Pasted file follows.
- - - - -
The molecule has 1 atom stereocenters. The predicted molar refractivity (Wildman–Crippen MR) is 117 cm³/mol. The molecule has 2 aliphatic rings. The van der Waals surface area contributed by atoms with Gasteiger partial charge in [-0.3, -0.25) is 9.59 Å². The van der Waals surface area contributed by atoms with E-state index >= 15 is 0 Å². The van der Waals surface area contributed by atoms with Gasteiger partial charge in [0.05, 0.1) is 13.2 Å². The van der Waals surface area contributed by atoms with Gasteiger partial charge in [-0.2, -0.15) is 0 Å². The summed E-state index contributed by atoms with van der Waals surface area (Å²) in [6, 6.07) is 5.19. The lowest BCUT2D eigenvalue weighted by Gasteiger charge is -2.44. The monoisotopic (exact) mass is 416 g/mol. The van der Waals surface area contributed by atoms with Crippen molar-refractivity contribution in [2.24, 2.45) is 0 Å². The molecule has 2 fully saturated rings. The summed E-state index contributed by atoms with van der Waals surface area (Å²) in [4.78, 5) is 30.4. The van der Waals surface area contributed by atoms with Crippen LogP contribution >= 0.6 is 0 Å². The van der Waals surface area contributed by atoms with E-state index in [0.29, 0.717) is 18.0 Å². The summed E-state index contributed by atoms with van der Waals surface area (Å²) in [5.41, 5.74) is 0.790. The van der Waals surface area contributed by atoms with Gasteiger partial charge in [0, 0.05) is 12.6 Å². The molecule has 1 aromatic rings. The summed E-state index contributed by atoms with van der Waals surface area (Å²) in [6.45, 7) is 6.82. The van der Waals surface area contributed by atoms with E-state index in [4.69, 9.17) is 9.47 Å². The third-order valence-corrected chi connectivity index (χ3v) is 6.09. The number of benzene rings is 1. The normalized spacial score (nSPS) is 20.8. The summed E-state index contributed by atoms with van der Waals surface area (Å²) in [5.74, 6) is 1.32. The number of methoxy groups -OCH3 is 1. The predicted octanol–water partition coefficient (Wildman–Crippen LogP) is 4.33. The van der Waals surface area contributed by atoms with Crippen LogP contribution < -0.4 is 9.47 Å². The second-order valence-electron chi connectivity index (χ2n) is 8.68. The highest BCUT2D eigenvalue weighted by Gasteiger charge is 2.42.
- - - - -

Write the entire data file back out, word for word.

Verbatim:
The molecule has 1 atom stereocenters. The predicted molar refractivity (Wildman–Crippen MR) is 117 cm³/mol. The molecule has 2 aliphatic rings. The van der Waals surface area contributed by atoms with Gasteiger partial charge in [-0.3, -0.25) is 9.59 Å². The van der Waals surface area contributed by atoms with E-state index >= 15 is 0 Å². The van der Waals surface area contributed by atoms with Gasteiger partial charge in [0.05, 0.1) is 13.2 Å². The van der Waals surface area contributed by atoms with Gasteiger partial charge in [-0.2, -0.15) is 0 Å². The summed E-state index contributed by atoms with van der Waals surface area (Å²) in [6, 6.07) is 5.19. The lowest BCUT2D eigenvalue weighted by Gasteiger charge is -2.44. The monoisotopic (exact) mass is 416 g/mol. The van der Waals surface area contributed by atoms with Crippen molar-refractivity contribution in [2.24, 2.45) is 0 Å². The molecule has 2 fully saturated rings. The summed E-state index contributed by atoms with van der Waals surface area (Å²) in [4.78, 5) is 30.4. The van der Waals surface area contributed by atoms with Crippen LogP contribution >= 0.6 is 0 Å². The van der Waals surface area contributed by atoms with E-state index in [0.29, 0.717) is 18.0 Å². The summed E-state index contributed by atoms with van der Waals surface area (Å²) in [5.41, 5.74) is 0.790. The van der Waals surface area contributed by atoms with Gasteiger partial charge in [0, 0.05) is 12.6 Å². The molecule has 1 aromatic rings. The summed E-state index contributed by atoms with van der Waals surface area (Å²) in [6.45, 7) is 6.82. The van der Waals surface area contributed by atoms with E-state index in [4.69, 9.17) is 9.47 Å². The third-order valence-corrected chi connectivity index (χ3v) is 6.09. The number of benzene rings is 1. The normalized spacial score (nSPS) is 20.8. The summed E-state index contributed by atoms with van der Waals surface area (Å²) in [5.74, 6) is 1.32. The number of methoxy groups -OCH3 is 1. The predicted octanol–water partition coefficient (Wildman–Crippen LogP) is 4.33. The van der Waals surface area contributed by atoms with Crippen LogP contribution < -0.4 is 9.47 Å². The second-order valence-electron chi connectivity index (χ2n) is 8.68. The highest BCUT2D eigenvalue weighted by Gasteiger charge is 2.42.